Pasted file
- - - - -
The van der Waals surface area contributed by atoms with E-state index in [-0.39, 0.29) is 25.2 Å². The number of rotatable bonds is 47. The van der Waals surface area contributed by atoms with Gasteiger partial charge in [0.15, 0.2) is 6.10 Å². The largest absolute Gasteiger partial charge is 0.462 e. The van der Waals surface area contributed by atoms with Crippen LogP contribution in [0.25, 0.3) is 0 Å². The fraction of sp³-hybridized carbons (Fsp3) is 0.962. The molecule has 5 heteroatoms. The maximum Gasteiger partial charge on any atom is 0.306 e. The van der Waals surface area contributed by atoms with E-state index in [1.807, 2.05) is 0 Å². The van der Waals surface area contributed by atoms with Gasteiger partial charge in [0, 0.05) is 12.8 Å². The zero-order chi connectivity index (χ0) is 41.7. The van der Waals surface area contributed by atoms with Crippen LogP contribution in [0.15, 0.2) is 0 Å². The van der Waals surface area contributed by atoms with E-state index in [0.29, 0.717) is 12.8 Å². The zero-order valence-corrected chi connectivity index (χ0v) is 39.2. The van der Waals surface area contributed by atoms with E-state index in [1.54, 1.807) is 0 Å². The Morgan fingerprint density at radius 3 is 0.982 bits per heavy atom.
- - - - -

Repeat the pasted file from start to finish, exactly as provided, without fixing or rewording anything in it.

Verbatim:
The van der Waals surface area contributed by atoms with E-state index in [-0.39, 0.29) is 25.2 Å². The number of rotatable bonds is 47. The van der Waals surface area contributed by atoms with Gasteiger partial charge in [0.15, 0.2) is 6.10 Å². The largest absolute Gasteiger partial charge is 0.462 e. The van der Waals surface area contributed by atoms with Crippen LogP contribution in [0.25, 0.3) is 0 Å². The fraction of sp³-hybridized carbons (Fsp3) is 0.962. The molecule has 5 heteroatoms. The maximum Gasteiger partial charge on any atom is 0.306 e. The van der Waals surface area contributed by atoms with E-state index in [1.807, 2.05) is 0 Å². The van der Waals surface area contributed by atoms with Gasteiger partial charge in [0, 0.05) is 12.8 Å². The zero-order chi connectivity index (χ0) is 41.7. The van der Waals surface area contributed by atoms with Crippen LogP contribution in [0.15, 0.2) is 0 Å². The van der Waals surface area contributed by atoms with E-state index in [0.29, 0.717) is 12.8 Å². The zero-order valence-corrected chi connectivity index (χ0v) is 39.2. The van der Waals surface area contributed by atoms with E-state index in [1.54, 1.807) is 0 Å². The Morgan fingerprint density at radius 3 is 0.982 bits per heavy atom.